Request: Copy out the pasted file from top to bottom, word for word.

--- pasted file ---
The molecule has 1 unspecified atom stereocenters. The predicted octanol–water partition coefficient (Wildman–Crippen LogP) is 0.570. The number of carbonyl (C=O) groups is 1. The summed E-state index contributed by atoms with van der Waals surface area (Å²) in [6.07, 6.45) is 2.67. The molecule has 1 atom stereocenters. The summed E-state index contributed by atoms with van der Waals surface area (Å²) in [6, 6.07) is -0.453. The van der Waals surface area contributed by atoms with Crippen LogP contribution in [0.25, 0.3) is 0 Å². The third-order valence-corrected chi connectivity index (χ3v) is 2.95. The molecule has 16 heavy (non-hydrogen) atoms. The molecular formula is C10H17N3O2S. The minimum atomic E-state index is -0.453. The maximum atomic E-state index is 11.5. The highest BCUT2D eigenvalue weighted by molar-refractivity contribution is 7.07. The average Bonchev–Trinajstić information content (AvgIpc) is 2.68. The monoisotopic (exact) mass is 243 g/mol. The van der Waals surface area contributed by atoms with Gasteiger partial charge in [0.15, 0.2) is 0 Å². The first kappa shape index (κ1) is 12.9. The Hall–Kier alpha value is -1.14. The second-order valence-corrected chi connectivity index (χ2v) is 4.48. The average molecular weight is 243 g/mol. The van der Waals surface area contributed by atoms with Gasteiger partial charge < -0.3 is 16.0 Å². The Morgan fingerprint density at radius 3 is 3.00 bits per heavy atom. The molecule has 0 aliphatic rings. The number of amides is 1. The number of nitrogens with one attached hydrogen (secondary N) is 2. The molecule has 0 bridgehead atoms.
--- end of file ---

The molecule has 1 unspecified atom stereocenters. The predicted octanol–water partition coefficient (Wildman–Crippen LogP) is 0.570. The number of carbonyl (C=O) groups is 1. The summed E-state index contributed by atoms with van der Waals surface area (Å²) in [6.07, 6.45) is 2.67. The molecule has 1 atom stereocenters. The summed E-state index contributed by atoms with van der Waals surface area (Å²) in [6, 6.07) is -0.453. The van der Waals surface area contributed by atoms with Crippen LogP contribution in [0.25, 0.3) is 0 Å². The third-order valence-corrected chi connectivity index (χ3v) is 2.95. The molecule has 16 heavy (non-hydrogen) atoms. The molecular formula is C10H17N3O2S. The minimum atomic E-state index is -0.453. The maximum atomic E-state index is 11.5. The highest BCUT2D eigenvalue weighted by molar-refractivity contribution is 7.07. The average Bonchev–Trinajstić information content (AvgIpc) is 2.68. The monoisotopic (exact) mass is 243 g/mol. The van der Waals surface area contributed by atoms with Gasteiger partial charge in [0.15, 0.2) is 0 Å². The first kappa shape index (κ1) is 12.9. The Hall–Kier alpha value is -1.14. The second-order valence-corrected chi connectivity index (χ2v) is 4.48. The average molecular weight is 243 g/mol. The van der Waals surface area contributed by atoms with Gasteiger partial charge < -0.3 is 16.0 Å². The Morgan fingerprint density at radius 3 is 3.00 bits per heavy atom. The molecule has 0 aliphatic rings. The number of amides is 1. The number of nitrogens with one attached hydrogen (secondary N) is 2. The molecule has 0 bridgehead atoms.